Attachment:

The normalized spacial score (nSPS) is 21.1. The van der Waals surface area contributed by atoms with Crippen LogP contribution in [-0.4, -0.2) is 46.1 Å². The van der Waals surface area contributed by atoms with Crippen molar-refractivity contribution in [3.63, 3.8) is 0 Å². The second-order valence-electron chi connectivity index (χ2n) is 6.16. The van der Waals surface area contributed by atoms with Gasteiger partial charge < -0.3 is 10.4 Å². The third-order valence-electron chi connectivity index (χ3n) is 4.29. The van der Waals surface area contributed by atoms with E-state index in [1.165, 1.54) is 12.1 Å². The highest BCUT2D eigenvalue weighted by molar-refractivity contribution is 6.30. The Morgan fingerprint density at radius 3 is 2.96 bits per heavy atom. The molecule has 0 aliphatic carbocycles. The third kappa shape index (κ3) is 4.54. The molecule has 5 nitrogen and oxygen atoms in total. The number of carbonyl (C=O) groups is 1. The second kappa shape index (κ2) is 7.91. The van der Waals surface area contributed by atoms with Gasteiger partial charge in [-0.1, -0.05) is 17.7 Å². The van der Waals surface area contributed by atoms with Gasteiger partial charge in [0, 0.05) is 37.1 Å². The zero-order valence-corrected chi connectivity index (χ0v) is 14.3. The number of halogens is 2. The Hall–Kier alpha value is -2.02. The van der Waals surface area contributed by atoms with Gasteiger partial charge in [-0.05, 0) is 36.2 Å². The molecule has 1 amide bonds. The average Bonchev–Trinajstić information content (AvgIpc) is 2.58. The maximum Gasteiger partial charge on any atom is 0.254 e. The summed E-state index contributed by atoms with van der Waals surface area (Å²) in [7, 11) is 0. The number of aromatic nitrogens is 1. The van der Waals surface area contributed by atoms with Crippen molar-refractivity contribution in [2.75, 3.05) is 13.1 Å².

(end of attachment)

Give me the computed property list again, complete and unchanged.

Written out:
The normalized spacial score (nSPS) is 21.1. The van der Waals surface area contributed by atoms with Crippen LogP contribution in [-0.4, -0.2) is 46.1 Å². The van der Waals surface area contributed by atoms with Crippen molar-refractivity contribution in [3.63, 3.8) is 0 Å². The second-order valence-electron chi connectivity index (χ2n) is 6.16. The van der Waals surface area contributed by atoms with Gasteiger partial charge < -0.3 is 10.4 Å². The third-order valence-electron chi connectivity index (χ3n) is 4.29. The van der Waals surface area contributed by atoms with E-state index in [1.165, 1.54) is 12.1 Å². The highest BCUT2D eigenvalue weighted by molar-refractivity contribution is 6.30. The Morgan fingerprint density at radius 3 is 2.96 bits per heavy atom. The molecule has 0 aliphatic carbocycles. The third kappa shape index (κ3) is 4.54. The molecule has 5 nitrogen and oxygen atoms in total. The number of carbonyl (C=O) groups is 1. The second kappa shape index (κ2) is 7.91. The van der Waals surface area contributed by atoms with Gasteiger partial charge in [-0.1, -0.05) is 17.7 Å². The van der Waals surface area contributed by atoms with Gasteiger partial charge in [0, 0.05) is 37.1 Å². The zero-order valence-corrected chi connectivity index (χ0v) is 14.3. The number of halogens is 2. The Hall–Kier alpha value is -2.02. The van der Waals surface area contributed by atoms with Gasteiger partial charge in [-0.05, 0) is 36.2 Å². The molecule has 1 amide bonds. The average Bonchev–Trinajstić information content (AvgIpc) is 2.58. The maximum Gasteiger partial charge on any atom is 0.254 e. The summed E-state index contributed by atoms with van der Waals surface area (Å²) in [7, 11) is 0. The number of aromatic nitrogens is 1. The van der Waals surface area contributed by atoms with Crippen molar-refractivity contribution in [2.75, 3.05) is 13.1 Å².